Case Study of the Mullet Link Bait Strategy

A few weeks ago Maki from DoshDosh wrote an article about the mullet link bait strategy. The mullet strategy that Maki covers in exceptional detail is when you use a page outside the normal flow of your blog or website specifically for link bait content. This is used for content that for whatever reason you do not want to be sent to your subscribers.

This is a method that I had been wanting to try for a while, but Maki’s post gave me the push I needed (plus some valuable information that helped me along the way). There are a few different reasons for using this strategy, which or course are covered in his article. In my case, the link bait that I wanted to use was a list post, and I had just published another list post about a week earlier on the blog. I felt that it may be bad timing to publish this on the blog that close to the previous list. Not wanting to annoy subscribers, I thought this was the perfect opportunity to try the mullet strategy.

I would like to share some information from my experience that will hopefully help you if you are looking for ways to generate inbound links and create more traffic. On October 4th I published 40 Firefox Extensions for Web Designers as a page on my WordPress blog, rather than as a blog post. By using a page instead of a post, it did not get sent out to RSS subscribers and so any traffic that came to the page would have to be generated by other methods.

I didn’t link to the page from anywhere on the site because I wanted to test how much traffic and links I could get to the page starting with only social media websites. I immediately submitted the page to DZone, CSS Globe, and Design Float, 3 niche sites that focus on web design articles. I also submitted the site to Digg and StumbleUpon. Typically I don’t submit my blog posts to StumbleUpon right away, but I did with this one. I also don’t submit many of my posts to Digg because I don’t have a very powerful profile, but again, I did submit this page.

Here are some stats for the page from October 4 – October 18:

  • 6,337 pageviews
  • StumbleUpon was the leading entrance source by sending 2,793 visitors.
  • Design Float sent 1065 visitors.
  • CSS Globe sent 716 visitors.
  • Digg was the #17 entrance source with 14 visitors.
  • Technorati is currently showing 20 incoming links to the page.
  • 96 del.icio.us users have bookmarked the page.

My goal with the page was to get significant traffic from the niche sites that I submitted to and hopefully enough bookmarks to land on the front page of del.icio.us (in the past when I have made it to the front page of del.icio.us a lot of inbound links have followed). However, the page never took off with DZone and the bookmarks didn’t come fast enough to get to the front page.

While I am happy with the 6,000 page views in 2 weeks, there are a few things that I could have done differently that I think would have made this experiment much more successful.

1. Find someone with a more powerful Digg profile to submit the page.

Digg generated almost no traffic to the page, which didn’t surprise me. I do use Digg fairly often, but I haven’t been active for long enough to have built a strong profile. If someone else had submitted the page I think it could have drawn more attention. Maki has also covered the topic of influencing powerful social media users in a recent post.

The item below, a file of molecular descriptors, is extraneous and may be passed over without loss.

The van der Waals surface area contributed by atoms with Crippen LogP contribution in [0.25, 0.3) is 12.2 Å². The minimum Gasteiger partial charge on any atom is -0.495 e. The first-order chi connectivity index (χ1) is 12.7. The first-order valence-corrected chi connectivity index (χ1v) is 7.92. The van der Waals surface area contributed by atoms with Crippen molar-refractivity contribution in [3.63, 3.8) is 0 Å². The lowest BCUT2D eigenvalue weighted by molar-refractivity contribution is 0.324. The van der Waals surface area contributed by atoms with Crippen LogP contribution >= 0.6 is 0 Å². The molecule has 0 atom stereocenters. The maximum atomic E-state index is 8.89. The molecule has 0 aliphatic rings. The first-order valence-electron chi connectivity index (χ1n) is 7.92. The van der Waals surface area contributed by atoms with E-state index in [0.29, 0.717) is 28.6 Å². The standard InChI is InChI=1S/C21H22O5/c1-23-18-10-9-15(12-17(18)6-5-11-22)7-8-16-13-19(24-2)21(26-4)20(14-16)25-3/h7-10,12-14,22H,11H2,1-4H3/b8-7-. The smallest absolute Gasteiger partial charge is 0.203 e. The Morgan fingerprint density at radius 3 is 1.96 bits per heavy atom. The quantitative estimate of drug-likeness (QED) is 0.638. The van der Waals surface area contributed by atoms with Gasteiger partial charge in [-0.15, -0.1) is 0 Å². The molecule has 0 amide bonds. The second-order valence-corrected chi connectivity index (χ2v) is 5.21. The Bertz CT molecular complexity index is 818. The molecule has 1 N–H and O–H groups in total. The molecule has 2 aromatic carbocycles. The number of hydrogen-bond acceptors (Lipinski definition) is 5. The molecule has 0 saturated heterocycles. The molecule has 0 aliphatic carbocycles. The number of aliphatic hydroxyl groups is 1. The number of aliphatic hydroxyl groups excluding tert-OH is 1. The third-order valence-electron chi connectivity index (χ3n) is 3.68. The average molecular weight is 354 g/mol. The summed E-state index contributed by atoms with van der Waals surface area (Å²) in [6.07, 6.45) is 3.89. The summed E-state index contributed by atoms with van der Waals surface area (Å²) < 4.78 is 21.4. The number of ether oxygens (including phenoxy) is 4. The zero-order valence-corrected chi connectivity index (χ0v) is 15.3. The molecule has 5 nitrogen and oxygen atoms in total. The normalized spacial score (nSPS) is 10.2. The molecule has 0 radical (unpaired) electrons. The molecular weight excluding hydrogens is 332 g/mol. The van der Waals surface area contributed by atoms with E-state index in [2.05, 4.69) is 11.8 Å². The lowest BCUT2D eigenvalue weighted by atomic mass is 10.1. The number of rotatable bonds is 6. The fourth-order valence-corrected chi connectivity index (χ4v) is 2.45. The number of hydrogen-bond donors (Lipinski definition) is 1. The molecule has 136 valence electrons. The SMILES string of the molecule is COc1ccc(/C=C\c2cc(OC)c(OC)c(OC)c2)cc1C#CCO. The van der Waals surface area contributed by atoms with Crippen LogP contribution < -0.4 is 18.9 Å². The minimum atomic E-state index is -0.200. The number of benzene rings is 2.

2. Include a Digg button on the page.

While the page did not generate much traffic from Digg, it did get a respectable amount of visitors from StumbleUpon and Design Float. I imagine that a sizable percentage of those visitors also have Digg accounts. If a “Digg This” button had been included at the top of the page it may have helped to translate some of the other traffic into Digg votes.

3. Ask friends for a vote.

If I would have emailed a few friends for a stumble or a digg I probably could have helped the cause. A similar option would be to use the shout feature at Digg and the send to a friend feature at StumbleUpon. There are a few people in particular that I think would have been interested in the information and willing to help out, but I wanted to test the process on its own without the help of others. I think by combining these first 3 options I could have made a huge difference.

4. Buy traffic from StumbleUpon.

You may not be aware of it, but you can buy StumbleUpon traffic for $0.05 per visitor. While this traffic typically will not stay on you website for very long, it is low cost and if some of those visitors give your page a thumbs up it can lead to even more traffic that will be free.

Looking back on the results of the experiment I think it is definitely something that I will try again at some point, and it’s a method that I think could benefit a lot of other bloggers. It will probably be a while until I use this method again, as I don’t have a lot of time to create extra content in addition to what I use for blog posts. If you’re looking for a way to gain some new inbound links, be sure to read Maki’s article.

Published October 18th, 2007 by

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26 Responses

Comments are now closed on this post.

  • Maki, October 18, 2007

    Thanks for the mention, Steven. It would definitely help a lot if you pushed the bait via an influencer on the big sites.

    Feel free to hit me up via email, IM or SU the next time you want to launch a killer bait.. I’ll be happy to help.

    Cheers. :)

  • Vandelay Design, October 18, 2007

    Thanks for stopping by Maki, and for the offer. I may take you up on it.

  • Karen Zara, October 19, 2007

    I’m not a power user in any sites. :( But in case you want an additional stumble or digg vote, you can always count on me next time your try the mullet strategy. :) In fact, you can count on me whenever you need votes for any of your articles. You know how much I like your posts. ;)